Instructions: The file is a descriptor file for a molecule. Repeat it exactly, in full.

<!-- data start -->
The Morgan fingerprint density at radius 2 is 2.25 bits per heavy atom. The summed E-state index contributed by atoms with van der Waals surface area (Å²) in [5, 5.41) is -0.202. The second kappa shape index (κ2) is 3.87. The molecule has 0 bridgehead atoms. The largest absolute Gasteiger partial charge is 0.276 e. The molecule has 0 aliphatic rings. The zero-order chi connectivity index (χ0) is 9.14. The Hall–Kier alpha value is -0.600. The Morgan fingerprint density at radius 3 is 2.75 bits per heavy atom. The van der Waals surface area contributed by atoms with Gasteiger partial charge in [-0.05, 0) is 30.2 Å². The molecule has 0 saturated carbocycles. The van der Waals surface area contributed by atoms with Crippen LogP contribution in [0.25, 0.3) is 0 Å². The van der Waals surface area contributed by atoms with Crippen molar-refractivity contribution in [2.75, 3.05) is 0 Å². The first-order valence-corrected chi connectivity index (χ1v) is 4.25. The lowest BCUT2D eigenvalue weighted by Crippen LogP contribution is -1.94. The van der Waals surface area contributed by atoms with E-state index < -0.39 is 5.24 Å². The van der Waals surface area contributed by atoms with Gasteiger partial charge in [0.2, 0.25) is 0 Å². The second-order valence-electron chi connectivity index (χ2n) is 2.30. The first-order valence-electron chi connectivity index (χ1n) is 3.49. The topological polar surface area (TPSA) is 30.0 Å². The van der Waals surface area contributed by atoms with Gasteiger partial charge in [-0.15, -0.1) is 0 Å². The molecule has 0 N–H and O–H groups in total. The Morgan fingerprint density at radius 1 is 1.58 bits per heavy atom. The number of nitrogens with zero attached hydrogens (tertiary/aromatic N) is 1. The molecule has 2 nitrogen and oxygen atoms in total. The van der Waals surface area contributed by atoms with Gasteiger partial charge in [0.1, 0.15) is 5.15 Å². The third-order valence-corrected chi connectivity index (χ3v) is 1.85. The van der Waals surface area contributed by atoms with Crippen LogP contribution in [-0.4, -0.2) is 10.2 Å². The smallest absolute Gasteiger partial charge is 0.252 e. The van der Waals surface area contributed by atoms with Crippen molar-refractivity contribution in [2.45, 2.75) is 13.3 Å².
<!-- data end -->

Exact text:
The Morgan fingerprint density at radius 2 is 2.25 bits per heavy atom. The summed E-state index contributed by atoms with van der Waals surface area (Å²) in [5, 5.41) is -0.202. The second kappa shape index (κ2) is 3.87. The molecule has 0 bridgehead atoms. The largest absolute Gasteiger partial charge is 0.276 e. The molecule has 0 aliphatic rings. The zero-order chi connectivity index (χ0) is 9.14. The Hall–Kier alpha value is -0.600. The Morgan fingerprint density at radius 3 is 2.75 bits per heavy atom. The van der Waals surface area contributed by atoms with Gasteiger partial charge in [-0.05, 0) is 30.2 Å². The molecule has 0 saturated carbocycles. The van der Waals surface area contributed by atoms with Crippen LogP contribution in [0.25, 0.3) is 0 Å². The van der Waals surface area contributed by atoms with Crippen molar-refractivity contribution in [2.75, 3.05) is 0 Å². The first-order valence-corrected chi connectivity index (χ1v) is 4.25. The lowest BCUT2D eigenvalue weighted by Crippen LogP contribution is -1.94. The van der Waals surface area contributed by atoms with E-state index < -0.39 is 5.24 Å². The van der Waals surface area contributed by atoms with Gasteiger partial charge in [0.2, 0.25) is 0 Å². The second-order valence-electron chi connectivity index (χ2n) is 2.30. The first-order valence-electron chi connectivity index (χ1n) is 3.49. The topological polar surface area (TPSA) is 30.0 Å². The van der Waals surface area contributed by atoms with Gasteiger partial charge in [-0.15, -0.1) is 0 Å². The molecule has 0 N–H and O–H groups in total. The Morgan fingerprint density at radius 1 is 1.58 bits per heavy atom. The number of nitrogens with zero attached hydrogens (tertiary/aromatic N) is 1. The molecule has 2 nitrogen and oxygen atoms in total. The van der Waals surface area contributed by atoms with Gasteiger partial charge in [0.1, 0.15) is 5.15 Å². The third-order valence-corrected chi connectivity index (χ3v) is 1.85. The van der Waals surface area contributed by atoms with Crippen LogP contribution in [-0.4, -0.2) is 10.2 Å². The smallest absolute Gasteiger partial charge is 0.252 e. The van der Waals surface area contributed by atoms with Crippen molar-refractivity contribution in [2.45, 2.75) is 13.3 Å².